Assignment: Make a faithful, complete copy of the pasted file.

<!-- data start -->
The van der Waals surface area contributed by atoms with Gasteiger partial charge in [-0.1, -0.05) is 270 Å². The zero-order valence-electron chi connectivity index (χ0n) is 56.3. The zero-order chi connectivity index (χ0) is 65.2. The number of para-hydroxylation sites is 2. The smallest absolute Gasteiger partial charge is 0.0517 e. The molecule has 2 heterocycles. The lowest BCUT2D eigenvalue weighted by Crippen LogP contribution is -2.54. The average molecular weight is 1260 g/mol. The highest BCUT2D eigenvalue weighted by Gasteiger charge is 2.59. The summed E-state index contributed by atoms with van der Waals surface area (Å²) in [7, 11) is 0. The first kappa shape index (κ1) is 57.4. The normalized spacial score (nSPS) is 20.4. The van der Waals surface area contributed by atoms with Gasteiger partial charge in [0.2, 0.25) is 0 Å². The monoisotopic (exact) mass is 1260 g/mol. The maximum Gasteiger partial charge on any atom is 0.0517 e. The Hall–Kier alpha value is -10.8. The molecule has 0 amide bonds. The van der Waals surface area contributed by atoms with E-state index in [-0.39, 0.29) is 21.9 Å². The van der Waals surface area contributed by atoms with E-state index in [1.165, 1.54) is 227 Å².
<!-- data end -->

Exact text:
The van der Waals surface area contributed by atoms with Gasteiger partial charge in [-0.1, -0.05) is 270 Å². The zero-order valence-electron chi connectivity index (χ0n) is 56.3. The zero-order chi connectivity index (χ0) is 65.2. The number of para-hydroxylation sites is 2. The smallest absolute Gasteiger partial charge is 0.0517 e. The molecule has 2 heterocycles. The lowest BCUT2D eigenvalue weighted by Crippen LogP contribution is -2.54. The average molecular weight is 1260 g/mol. The highest BCUT2D eigenvalue weighted by Gasteiger charge is 2.59. The summed E-state index contributed by atoms with van der Waals surface area (Å²) in [7, 11) is 0. The first kappa shape index (κ1) is 57.4. The normalized spacial score (nSPS) is 20.4. The van der Waals surface area contributed by atoms with Gasteiger partial charge in [0.2, 0.25) is 0 Å². The monoisotopic (exact) mass is 1260 g/mol. The maximum Gasteiger partial charge on any atom is 0.0517 e. The Hall–Kier alpha value is -10.8. The molecule has 0 amide bonds. The van der Waals surface area contributed by atoms with E-state index in [-0.39, 0.29) is 21.9 Å². The van der Waals surface area contributed by atoms with E-state index in [1.165, 1.54) is 227 Å².